Spending Review: Reality of cuts in Blaenau Ffestiniog

By Wena Alun Owen
BBC Wales News online

  • Published
Former quarry wagon in Blaenau Ffestiniog
Image caption,
A quarry wagon in the centre of Blaenau Ffestiniog is a reminder of a more affluent past for the town

The high unemployment figures and economic problems of Blaenau Ffestiniog are well documented.

The Gwynedd town was built on the slate industry and suffered during its demise.

Closure of the nearby Trawsfynydd nuclear power station in the early 1990s compounded the problems, and more recently the remaining quarries and other local businesses have been shedding jobs.

It is a community where everyone knows everyone else, and Chancellor George Osborne's announcement of huge spending cuts is bound to be followed keenly by many families.

Welfare, particularly, is an issue that attracts a variety of opinions in the town.

However, not many people were willing to be named, and those that were willing were reluctant to get drawn into any debate about claiming benefits.

Poverty line

A 62-year-old, who claims benefits because he cannot work due to epilepsy and diabetes, said the "general consensus" in the town was that many on benefits "receive more than people do when they work".

Receiving benefits also means that people get "other things for free too, such as school meals", he added.

"Basically I think that those on benefit should be on the poverty line, because otherwise where is the incentive to work?

"I'm happy to live within my means, and if they cut my benefits there is nothing I can do about it," he added.

Grandmother Janice Roberts said there was no point in cutting benefits if there were no jobs available.

"My father worked in the quarries here for 32 years... now young families have to move away, it's so sad," she said.

Image caption,
The town was built on the slate industry but now suffers high unemployment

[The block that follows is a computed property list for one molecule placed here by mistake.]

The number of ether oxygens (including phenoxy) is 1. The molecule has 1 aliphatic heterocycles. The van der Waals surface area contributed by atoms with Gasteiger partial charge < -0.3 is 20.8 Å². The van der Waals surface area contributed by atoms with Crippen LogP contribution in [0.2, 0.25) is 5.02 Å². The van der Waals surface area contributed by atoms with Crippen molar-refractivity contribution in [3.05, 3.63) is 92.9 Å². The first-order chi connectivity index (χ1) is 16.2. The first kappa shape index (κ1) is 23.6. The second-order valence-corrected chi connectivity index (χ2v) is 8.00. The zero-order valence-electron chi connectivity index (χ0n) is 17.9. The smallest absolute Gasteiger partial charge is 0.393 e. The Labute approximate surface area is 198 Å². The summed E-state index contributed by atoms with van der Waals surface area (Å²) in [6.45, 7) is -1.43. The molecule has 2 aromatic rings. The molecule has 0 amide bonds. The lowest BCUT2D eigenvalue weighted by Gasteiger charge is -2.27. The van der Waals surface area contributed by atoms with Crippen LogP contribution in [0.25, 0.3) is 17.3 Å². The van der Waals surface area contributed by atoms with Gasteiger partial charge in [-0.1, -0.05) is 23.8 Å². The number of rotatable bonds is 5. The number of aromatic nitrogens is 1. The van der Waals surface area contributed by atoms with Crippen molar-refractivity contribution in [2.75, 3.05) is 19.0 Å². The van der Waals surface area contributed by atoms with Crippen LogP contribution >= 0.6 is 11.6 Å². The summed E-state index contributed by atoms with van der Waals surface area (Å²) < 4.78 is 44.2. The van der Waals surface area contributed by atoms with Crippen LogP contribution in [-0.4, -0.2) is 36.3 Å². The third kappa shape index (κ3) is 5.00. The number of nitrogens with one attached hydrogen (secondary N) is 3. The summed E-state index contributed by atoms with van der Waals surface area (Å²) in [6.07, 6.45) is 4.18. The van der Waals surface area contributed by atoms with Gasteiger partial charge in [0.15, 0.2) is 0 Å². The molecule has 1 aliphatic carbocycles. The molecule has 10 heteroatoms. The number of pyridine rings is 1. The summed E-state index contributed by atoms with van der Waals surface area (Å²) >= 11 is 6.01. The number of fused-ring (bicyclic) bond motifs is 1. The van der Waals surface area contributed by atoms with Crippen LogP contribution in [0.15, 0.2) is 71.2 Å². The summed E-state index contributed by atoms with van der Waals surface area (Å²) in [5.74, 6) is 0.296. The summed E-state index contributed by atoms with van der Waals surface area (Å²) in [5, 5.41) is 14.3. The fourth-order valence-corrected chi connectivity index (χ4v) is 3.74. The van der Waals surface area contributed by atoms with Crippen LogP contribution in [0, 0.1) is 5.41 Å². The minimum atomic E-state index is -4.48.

Despite receiving treatment for cancer, Mrs Roberts added she was more concerned about the future of her grandchildren, rather than any cuts which would affect her.

Iestyn Gwilym said anything which would get people to work was a "good thing".

"Some people do seem to be taking advantage," he said.

"Maybe there could be a scheme to get work in the community so that they get their confidence back," he added.

'No help'

There was some sympathy from one man who had been forced to stop working due to a back injury, after 24 years at the local plastics factory.

"Before this I used to think everyone on benefits were scroungers, but now I've seen the other side," he said.

"I've been on incapacity benefit for two years now and it is very hard - if I was given half a chance I'd get back into work."

His concern was that benefits would be cut "to the wrong people", he added.

Any differences between lower-paid work and benefits are perceived as "unfair".

"I work hard, and so does my husband," said one woman.

"We live in a council house, but struggle to pay the rent, and the council said there was no help for us," she added.

Fair or not there was also agreement that cutting down on spending was essential.

As one businessman said: "In Canada they've already done this and it's getting better there.

"Cuts are needed, I just hope they won't be in the wrong place," he added.